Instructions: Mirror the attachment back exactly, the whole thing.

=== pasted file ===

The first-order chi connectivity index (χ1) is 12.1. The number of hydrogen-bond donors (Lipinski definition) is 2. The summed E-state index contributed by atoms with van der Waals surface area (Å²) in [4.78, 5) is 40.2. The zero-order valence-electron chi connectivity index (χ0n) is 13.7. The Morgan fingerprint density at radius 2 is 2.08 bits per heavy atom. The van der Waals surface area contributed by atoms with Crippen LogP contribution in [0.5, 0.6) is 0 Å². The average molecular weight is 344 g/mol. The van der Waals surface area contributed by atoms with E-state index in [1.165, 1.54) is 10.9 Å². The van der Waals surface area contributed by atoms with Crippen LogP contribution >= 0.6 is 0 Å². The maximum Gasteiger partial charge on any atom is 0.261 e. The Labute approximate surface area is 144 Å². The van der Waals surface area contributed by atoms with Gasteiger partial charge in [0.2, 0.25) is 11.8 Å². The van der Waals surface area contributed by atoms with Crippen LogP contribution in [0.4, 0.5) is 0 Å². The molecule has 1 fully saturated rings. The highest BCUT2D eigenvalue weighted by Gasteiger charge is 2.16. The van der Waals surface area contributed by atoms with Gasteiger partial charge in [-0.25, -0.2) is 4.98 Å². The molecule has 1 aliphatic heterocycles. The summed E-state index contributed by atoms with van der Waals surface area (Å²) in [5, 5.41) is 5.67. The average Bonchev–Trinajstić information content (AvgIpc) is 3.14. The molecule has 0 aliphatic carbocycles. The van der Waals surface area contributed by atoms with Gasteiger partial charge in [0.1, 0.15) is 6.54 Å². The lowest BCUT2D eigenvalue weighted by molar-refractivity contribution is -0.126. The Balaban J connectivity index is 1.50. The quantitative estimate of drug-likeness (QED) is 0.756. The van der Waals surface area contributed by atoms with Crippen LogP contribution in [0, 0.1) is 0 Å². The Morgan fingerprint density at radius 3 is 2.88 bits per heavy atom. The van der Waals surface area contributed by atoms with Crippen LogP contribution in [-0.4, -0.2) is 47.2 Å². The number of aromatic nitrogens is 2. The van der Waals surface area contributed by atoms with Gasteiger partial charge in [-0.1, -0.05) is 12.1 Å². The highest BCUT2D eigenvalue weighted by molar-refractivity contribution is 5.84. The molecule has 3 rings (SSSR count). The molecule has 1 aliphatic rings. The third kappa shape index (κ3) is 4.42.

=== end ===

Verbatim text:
The first-order chi connectivity index (χ1) is 12.1. The number of hydrogen-bond donors (Lipinski definition) is 2. The summed E-state index contributed by atoms with van der Waals surface area (Å²) in [4.78, 5) is 40.2. The zero-order valence-electron chi connectivity index (χ0n) is 13.7. The Morgan fingerprint density at radius 2 is 2.08 bits per heavy atom. The van der Waals surface area contributed by atoms with Crippen LogP contribution in [0.5, 0.6) is 0 Å². The average molecular weight is 344 g/mol. The van der Waals surface area contributed by atoms with E-state index in [1.165, 1.54) is 10.9 Å². The van der Waals surface area contributed by atoms with Crippen LogP contribution >= 0.6 is 0 Å². The maximum Gasteiger partial charge on any atom is 0.261 e. The Labute approximate surface area is 144 Å². The van der Waals surface area contributed by atoms with Gasteiger partial charge in [0.2, 0.25) is 11.8 Å². The van der Waals surface area contributed by atoms with Crippen LogP contribution in [0.4, 0.5) is 0 Å². The molecule has 1 fully saturated rings. The highest BCUT2D eigenvalue weighted by Gasteiger charge is 2.16. The van der Waals surface area contributed by atoms with Gasteiger partial charge in [-0.25, -0.2) is 4.98 Å². The molecule has 1 aliphatic heterocycles. The summed E-state index contributed by atoms with van der Waals surface area (Å²) in [5, 5.41) is 5.67. The average Bonchev–Trinajstić information content (AvgIpc) is 3.14. The molecule has 0 aliphatic carbocycles. The van der Waals surface area contributed by atoms with Gasteiger partial charge in [0.1, 0.15) is 6.54 Å². The lowest BCUT2D eigenvalue weighted by molar-refractivity contribution is -0.126. The Balaban J connectivity index is 1.50. The quantitative estimate of drug-likeness (QED) is 0.756. The van der Waals surface area contributed by atoms with Crippen LogP contribution in [0, 0.1) is 0 Å². The Morgan fingerprint density at radius 3 is 2.88 bits per heavy atom. The van der Waals surface area contributed by atoms with Crippen LogP contribution in [-0.4, -0.2) is 47.2 Å². The number of aromatic nitrogens is 2. The van der Waals surface area contributed by atoms with Gasteiger partial charge in [-0.1, -0.05) is 12.1 Å². The highest BCUT2D eigenvalue weighted by molar-refractivity contribution is 5.84. The molecule has 3 rings (SSSR count). The molecule has 1 aliphatic rings. The third kappa shape index (κ3) is 4.42.